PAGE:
The Rotterdam-based studio was tasked with renovating the derelict four-storey residence by a neighbour, who bought the property after being troubled by its neglected condition.
One of the flats occupies the lower two levels, while the other is placed on the upper two floors. Both feature open-plan living areas with lounges at the rear, the kitchen in the centre and the dining room at the front.
The architects restored the street facade but removed the back wall entirely to open the lounges to the garden.
The wall is replaced with a galvanised steel structure that allows for three large openings. Sliding glass doors open the partial basement to the garden, while full-height windows illuminate the floor above and a trio of floor-to-ceiling double doors open to a small balcony on the lower level of the second flat.
"The original back facade was completely run down so we had demolish it and replace it with a new facade," architect Thijs van Bijsterveldt told Dezeen.
"We took this as an opportunity to create a much more transparent back facade, but also to extend the facade until the balcony line, and thereby creating more internal volume for the apartments."
Inside, the interiors are stripped back to reveal a wall of existing brickwork with plaster markings, and the wooden roof trusses.
In each of the apartments, part of both of the upper floors is removed to create double-height spaces for the main living areas. More private spaces, like the bedrooms, occupy what is left of the floor above and are hosted in boxes that jut into the open space below.
This effect is intended to reference Russian matryoshka – a set of wooden dolls of decreasing size placed one inside another – and so the architects named the project Matryoshka House.
"The house was stripped to nothing but its envelope and flooring structure, the later partly removed in each unit to create double-height living spaces," said van Bijsterveldt.
"The private spaces are suspended in these tall spaces creating the matryoshka effect: a box within a box."
The top floor of each flat has a different layout to make the most of the natural light available.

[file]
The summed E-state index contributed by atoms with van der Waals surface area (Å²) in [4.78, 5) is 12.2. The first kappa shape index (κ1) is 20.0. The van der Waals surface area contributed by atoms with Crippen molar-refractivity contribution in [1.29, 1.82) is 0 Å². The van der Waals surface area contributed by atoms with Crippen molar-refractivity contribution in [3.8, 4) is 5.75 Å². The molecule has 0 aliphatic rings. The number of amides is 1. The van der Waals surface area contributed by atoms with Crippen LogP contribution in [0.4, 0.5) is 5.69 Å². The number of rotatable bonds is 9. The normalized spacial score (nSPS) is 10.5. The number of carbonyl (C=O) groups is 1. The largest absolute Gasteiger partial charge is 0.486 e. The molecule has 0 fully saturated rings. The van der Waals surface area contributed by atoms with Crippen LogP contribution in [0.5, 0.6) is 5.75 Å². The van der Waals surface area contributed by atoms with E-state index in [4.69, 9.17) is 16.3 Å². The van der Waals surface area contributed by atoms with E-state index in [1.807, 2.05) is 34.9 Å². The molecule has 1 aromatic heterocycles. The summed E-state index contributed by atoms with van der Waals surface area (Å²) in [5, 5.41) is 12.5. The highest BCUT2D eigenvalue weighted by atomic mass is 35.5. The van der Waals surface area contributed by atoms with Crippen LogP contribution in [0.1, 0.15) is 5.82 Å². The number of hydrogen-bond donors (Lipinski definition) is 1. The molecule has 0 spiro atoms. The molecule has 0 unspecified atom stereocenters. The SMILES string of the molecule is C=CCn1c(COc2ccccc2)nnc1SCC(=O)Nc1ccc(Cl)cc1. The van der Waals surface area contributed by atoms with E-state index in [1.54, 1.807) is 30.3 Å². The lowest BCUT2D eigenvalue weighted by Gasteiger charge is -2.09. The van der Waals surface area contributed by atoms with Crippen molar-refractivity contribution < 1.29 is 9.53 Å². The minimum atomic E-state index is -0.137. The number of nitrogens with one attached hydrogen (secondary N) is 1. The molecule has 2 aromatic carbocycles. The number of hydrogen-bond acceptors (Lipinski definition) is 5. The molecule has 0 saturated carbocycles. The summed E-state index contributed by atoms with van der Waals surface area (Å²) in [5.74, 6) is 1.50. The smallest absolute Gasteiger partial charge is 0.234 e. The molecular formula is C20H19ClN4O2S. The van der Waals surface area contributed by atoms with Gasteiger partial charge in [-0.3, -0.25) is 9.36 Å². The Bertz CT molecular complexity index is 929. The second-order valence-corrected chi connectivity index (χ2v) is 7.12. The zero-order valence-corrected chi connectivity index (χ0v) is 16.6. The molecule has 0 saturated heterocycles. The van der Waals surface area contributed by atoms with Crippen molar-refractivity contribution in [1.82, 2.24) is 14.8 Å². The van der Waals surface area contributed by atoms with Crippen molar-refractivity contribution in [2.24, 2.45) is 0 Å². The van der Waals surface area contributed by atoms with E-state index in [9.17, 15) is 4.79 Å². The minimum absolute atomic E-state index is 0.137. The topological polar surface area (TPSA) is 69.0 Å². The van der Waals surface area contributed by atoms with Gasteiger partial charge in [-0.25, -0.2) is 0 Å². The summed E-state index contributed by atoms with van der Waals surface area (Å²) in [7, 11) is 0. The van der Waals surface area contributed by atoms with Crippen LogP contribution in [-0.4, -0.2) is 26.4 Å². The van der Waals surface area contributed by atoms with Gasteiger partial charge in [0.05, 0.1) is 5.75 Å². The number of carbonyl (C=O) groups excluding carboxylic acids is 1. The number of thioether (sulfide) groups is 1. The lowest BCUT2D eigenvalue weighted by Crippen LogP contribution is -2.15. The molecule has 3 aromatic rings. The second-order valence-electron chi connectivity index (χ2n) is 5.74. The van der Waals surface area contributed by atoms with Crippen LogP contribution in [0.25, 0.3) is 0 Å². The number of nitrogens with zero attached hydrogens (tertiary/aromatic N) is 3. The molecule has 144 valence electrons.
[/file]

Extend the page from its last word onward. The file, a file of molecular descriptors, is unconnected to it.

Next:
In the lower apartment, two bedrooms and a bathroom are contained in a box suspended above the centre of the living space.
The box hangs over the kitchen, leaving voids at either end for a 14-metre-high lounge facing the garden and a dining area beside the entrance.
Glass doors with turquoise-painted frames and mesh balustrades open from the bedrooms onto the living space below. A second opening contains one of the building's original stained-glass windowpanes placed within a new frame.
"We wanted to preserve as much as possible of the original building, and carefully removed the stained glass windows from the original facade and relocated them in the 'interior facade' of the master bedroom," explained the architects.
Inverting this layout, the upper apartment features bedrooms, rather than the voids, placed against the facades of its top floor. This opens up the centre of the lower floor to a large skylight in the roof of the building.
A steel-clad volume running along the side of the living space encases a brightly coloured staircase – red in the lower apartment and electric blue in the upper one.
Steel panels in the volume also conceal a toilet, storage space and kitchen equipment in each flat. Kitchen islands are set in the centre of the space in front and are clad in bright white tiles.
A second set of stairs in the lower apartment, which features concrete treads and a wooden base, lead from the half-basement level to the front garden.
The spaces are furnished with brightly coloured textiles, including a Keystone chair by Eindhoven studio Os & Oos. Tubular lighting by the same studio is also treaded through the exposed rafters in the top floor.
"Warmer materials and colours balance the use of reflective metal, concrete and black steel," said the architects.
Similar urban renovation projects by the studio include inserting a 14-metre-long multifunctional cabinet wall into an Amsterdam residence, replacing a load-bearing wall of a Rotterdam townhouse with a three-storey bookshelf and converting a suburban house into a dental surgery.
Photography is by Noortje Knulst.
Design: Shift architecture urbanism
Project team: Thijs van Bijsterveldt, Oana Rades, Harm Timmermans, Thomas Grievink and Sara Frikech
Structural engineer: B2CO
Construction: 13 Speciaal
Interior construction: 13 Speciaal
Interior: Daphna Laurens, FabriekNL, Intrigue collection, Michael Schoner, Os & Oos, Palau and Truly Truly